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Idaho Pushes Back Against ‘Woke Capitalism’ Reporting

The state continues to push back against “environmental, social and governance” reporting requirements, claiming that the federal efforts are overlooking the state’s sound financial management in favor of political priorities.

(TNS) — Idaho officials continue to push back against federal efforts to mandate "ESG" reporting requirements and use the information to evaluate the creditworthiness of government entities and private firms.

ESG is shorthand for "environmental, social and governance." The term refers to everything from a state or company's policies regarding climate change and carbon emissions to their stance on social justice issues and their support for diversity in hiring.

Idaho State Treasurer Julie Ellsworth and U.S. Sen. Mike Crapo will host an educational roundtable regarding ESGs next week.

ESG ratings have become an increasingly popular marketing tool for private firms that want to portray themselves as socially responsible.

Wall Street has also attracted trillions of dollars in new investment by promising consumers the opportunity to "put their money where their values are."

Supporters say companies that demonstrate a commitment to ESG issues are better managed, generate greater brand loyalty and attract a better workforce — meaning they ultimately provide a greater return on investment.

Opponents, by contrast, see ESGs as a backdoor scheme to pressure companies into supporting liberal causes.

Earlier this year, for example, West Virginia Treasurer Riley Moore convinced lawmakers to give him the authority to stop doing business with financial institutions that won't lend money to the coal or oil industries.

Moore said the current situation in Europe, where Russia has cut off energy exports to countries that oppose its invasion of Ukraine, "clearly demonstrates the dangers of letting woke capitalism weaken and destroy our domestic energy producers."

Idaho joined West Virginia and 13 other states last year in warning financial institutions that they'll take "collective action" against lenders who refuse to provide financing for companies based on subjective ESG evaluations.

More recently, Ellsworth joined Gov. Brad Little and several other Idaho officials in objecting to Standard & Poor's use of ESG criteria in state credit ratings.

S&P Global Ratings is one of the main ratings agencies in the United States. Its credit ratings help determine how much a state or private entity pays when it borrows money. A slight reduction in credit rating can translate into millions of dollars in additional costs over the life of a bond.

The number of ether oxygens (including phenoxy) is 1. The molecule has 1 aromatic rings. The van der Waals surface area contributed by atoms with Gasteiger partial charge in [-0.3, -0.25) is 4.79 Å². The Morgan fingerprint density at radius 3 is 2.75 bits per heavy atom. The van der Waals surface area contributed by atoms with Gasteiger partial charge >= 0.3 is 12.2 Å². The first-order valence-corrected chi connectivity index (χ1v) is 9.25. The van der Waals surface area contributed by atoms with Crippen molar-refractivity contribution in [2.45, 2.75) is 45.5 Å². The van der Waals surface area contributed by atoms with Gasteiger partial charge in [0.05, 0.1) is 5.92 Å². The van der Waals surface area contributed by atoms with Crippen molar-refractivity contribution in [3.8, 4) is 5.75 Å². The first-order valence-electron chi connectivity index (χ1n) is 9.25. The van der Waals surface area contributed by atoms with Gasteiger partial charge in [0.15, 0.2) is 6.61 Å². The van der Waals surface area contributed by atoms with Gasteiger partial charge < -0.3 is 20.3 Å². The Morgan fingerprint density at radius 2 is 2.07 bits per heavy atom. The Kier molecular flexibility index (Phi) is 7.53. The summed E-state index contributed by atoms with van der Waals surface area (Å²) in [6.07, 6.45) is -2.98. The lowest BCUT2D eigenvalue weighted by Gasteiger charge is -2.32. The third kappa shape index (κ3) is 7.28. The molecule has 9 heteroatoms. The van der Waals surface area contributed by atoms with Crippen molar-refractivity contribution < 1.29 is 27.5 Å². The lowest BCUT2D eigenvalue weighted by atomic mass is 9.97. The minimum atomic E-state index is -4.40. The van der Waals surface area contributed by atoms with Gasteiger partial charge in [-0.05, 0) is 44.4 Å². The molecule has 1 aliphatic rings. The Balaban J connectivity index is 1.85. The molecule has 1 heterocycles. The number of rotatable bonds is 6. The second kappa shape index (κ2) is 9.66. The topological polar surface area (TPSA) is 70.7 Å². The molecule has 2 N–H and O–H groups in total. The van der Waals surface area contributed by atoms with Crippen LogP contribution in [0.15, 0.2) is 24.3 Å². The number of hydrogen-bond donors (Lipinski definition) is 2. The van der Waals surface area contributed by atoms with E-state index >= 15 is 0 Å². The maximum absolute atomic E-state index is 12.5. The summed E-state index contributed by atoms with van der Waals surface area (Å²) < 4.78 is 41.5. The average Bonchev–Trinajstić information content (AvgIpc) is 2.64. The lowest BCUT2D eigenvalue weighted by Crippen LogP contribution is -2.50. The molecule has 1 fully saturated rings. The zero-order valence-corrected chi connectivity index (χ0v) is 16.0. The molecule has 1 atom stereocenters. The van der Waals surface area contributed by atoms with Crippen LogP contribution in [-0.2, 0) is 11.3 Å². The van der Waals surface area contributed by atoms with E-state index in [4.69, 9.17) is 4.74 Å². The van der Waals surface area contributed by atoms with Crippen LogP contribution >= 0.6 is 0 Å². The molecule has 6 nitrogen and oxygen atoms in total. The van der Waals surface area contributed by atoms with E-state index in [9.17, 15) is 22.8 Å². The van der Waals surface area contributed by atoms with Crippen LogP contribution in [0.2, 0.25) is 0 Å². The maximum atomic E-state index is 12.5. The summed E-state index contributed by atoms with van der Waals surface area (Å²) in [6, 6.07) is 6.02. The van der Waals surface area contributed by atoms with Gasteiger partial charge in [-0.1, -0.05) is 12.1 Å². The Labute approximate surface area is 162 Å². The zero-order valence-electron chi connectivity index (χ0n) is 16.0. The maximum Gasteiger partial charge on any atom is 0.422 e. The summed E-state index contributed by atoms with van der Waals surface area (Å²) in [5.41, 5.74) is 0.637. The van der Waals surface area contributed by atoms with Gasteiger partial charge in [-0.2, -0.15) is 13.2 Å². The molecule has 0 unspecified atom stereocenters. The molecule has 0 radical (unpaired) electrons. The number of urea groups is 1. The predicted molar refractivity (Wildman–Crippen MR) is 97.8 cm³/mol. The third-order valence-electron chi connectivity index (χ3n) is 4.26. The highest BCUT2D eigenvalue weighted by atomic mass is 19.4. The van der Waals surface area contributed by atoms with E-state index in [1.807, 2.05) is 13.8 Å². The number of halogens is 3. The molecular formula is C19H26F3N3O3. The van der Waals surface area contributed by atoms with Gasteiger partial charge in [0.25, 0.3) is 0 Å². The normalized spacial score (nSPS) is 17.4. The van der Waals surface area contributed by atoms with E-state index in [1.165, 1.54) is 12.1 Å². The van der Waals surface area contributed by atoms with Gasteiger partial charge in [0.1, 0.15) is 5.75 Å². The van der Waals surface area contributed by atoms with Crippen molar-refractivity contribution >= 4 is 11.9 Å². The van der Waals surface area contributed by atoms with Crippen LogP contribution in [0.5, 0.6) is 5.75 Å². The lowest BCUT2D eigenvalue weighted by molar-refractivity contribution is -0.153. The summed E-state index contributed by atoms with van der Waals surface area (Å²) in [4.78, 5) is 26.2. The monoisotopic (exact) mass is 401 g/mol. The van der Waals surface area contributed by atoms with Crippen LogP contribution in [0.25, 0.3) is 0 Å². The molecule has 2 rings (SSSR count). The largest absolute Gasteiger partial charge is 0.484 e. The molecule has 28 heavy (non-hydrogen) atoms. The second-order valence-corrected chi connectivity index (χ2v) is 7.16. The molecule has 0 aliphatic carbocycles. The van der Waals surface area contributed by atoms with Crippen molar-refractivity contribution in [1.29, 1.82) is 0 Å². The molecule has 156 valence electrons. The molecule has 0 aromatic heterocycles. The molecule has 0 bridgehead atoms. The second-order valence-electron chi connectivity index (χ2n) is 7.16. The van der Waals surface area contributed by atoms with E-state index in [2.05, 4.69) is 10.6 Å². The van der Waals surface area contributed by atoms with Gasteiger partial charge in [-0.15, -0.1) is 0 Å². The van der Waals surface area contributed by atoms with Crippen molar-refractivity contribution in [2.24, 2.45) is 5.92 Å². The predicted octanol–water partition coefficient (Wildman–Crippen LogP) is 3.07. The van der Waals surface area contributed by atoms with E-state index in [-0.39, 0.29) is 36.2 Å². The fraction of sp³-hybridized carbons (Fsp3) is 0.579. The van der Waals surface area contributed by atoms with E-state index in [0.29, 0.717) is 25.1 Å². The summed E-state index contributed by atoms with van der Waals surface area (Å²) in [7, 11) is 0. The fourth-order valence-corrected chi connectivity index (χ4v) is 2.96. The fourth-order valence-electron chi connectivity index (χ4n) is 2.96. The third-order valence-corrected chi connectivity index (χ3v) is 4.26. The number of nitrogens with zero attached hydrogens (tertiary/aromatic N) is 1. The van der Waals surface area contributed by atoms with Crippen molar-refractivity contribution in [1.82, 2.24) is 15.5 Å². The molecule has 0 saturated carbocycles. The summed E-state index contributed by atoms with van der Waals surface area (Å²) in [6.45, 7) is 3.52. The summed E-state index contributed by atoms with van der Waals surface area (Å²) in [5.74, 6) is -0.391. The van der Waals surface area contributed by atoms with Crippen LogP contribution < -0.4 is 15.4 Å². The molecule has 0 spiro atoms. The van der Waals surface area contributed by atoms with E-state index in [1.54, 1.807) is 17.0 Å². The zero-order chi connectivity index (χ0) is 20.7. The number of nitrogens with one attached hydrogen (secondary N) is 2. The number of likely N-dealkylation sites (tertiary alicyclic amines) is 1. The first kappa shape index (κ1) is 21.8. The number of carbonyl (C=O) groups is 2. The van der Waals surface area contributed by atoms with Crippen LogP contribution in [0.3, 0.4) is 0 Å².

In a May 18 letter to the agency, the officials noted that Idaho balances its budget every year, is in the process of paying off almost all of its long-term bonds and has "robust" cash reserves to address any future economic downturn.

"In short, Idaho is solvent and should not be penalized by you or any other entity for its sovereign decisions," the officials wrote. "We ... object to S&P's attempts to overlook Idaho's sound financial management in favor of evaluating its political priorities. This is inconsistent with the fundamentals of sound financial planning and evaluation."

In a telephone interview Tuesday, May 31, Ellsworth said the basic message to S&P and other financial institutions is to "stay in your lane."

"We don't want public policy decisions being made by these financial institutions," she said.

If states want to pursue climate change initiatives or set goals for greenhouse gas emissions, "that's a decision for policy makers," Ellsworth said. "Since when should a state that's getting ready to pay off its bonds early get penalized based on subjective (ESG) considerations? That's the essence of what we're fighting here."

S&P maintains its use of ESG criteria ultimately did not affect credit ratings for Idaho or most other states.

Nevertheless, states with Republican governors are pushing back against the use of ESG factors, as opposed to traditional financial measures.

"It is a movement to advance public policy agendas through undemocratic means," Ellsworth said.

On Tuesday, Gov. Brad Little joined 15 other Republican governors in urging the Securities and Exchange Commission to rescind a recently proposed rule requiring publicly traded firms to make detailed disclosures about climate change risks and greenhouse gas emissions.

"We are deeply concerned your proposed rule veers far outside the SEC's authority as a federal agency," they wrote. "The proposed rule will harm businesses and investors by increasing compliance costs and by larding disclosure statements with uncertain and immaterial information that the federal government ... is not equipped to judge. We strongly urge you to withdraw the proposed rule and allow the market to continue serving as the appropriate mechanism for judging climate risk, as it does for other types of market risks."

Idaho lawmakers also passed legislation earlier this year prohibiting the state pension plan from using ESG characteristics to make investment decisions, if doing conflicts with its fiduciary responsibility to look out for the best interests of plan beneficiaries.

In addition, the House approved a concurrent resolution asking the interim Committee on Federalism to do more research regarding the potential impact ESG ratings might have on Idaho and to propose legislation next session to address any concerns.

(c)2022 the Lewiston Tribune (Lewiston, Idaho) Distributed by Tribune Content Agency, LLC.
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